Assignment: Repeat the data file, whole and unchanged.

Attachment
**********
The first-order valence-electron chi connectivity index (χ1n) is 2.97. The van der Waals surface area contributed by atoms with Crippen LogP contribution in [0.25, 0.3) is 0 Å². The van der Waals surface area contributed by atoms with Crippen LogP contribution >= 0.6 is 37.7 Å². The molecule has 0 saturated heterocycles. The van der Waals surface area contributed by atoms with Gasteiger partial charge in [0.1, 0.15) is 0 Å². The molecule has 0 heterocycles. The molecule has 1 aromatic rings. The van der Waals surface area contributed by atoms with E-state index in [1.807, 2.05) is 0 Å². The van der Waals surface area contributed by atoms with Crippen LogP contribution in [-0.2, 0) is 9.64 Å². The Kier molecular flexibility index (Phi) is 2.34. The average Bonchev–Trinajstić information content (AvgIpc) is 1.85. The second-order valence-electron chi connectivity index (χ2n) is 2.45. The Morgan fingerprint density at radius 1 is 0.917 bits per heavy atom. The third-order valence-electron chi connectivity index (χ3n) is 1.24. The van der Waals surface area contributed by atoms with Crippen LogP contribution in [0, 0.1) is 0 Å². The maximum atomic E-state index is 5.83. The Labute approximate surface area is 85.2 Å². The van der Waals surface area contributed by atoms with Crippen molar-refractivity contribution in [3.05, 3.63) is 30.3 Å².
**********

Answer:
The first-order valence-electron chi connectivity index (χ1n) is 2.97. The van der Waals surface area contributed by atoms with Crippen LogP contribution in [0.25, 0.3) is 0 Å². The van der Waals surface area contributed by atoms with Crippen LogP contribution >= 0.6 is 37.7 Å². The molecule has 0 saturated heterocycles. The van der Waals surface area contributed by atoms with Gasteiger partial charge in [0.1, 0.15) is 0 Å². The molecule has 0 heterocycles. The molecule has 1 aromatic rings. The van der Waals surface area contributed by atoms with E-state index in [1.807, 2.05) is 0 Å². The van der Waals surface area contributed by atoms with Crippen LogP contribution in [-0.2, 0) is 9.64 Å². The Kier molecular flexibility index (Phi) is 2.34. The average Bonchev–Trinajstić information content (AvgIpc) is 1.85. The second-order valence-electron chi connectivity index (χ2n) is 2.45. The Morgan fingerprint density at radius 1 is 0.917 bits per heavy atom. The third-order valence-electron chi connectivity index (χ3n) is 1.24. The van der Waals surface area contributed by atoms with Crippen LogP contribution in [0, 0.1) is 0 Å². The maximum atomic E-state index is 5.83. The Labute approximate surface area is 85.2 Å². The van der Waals surface area contributed by atoms with Crippen molar-refractivity contribution in [3.05, 3.63) is 30.3 Å².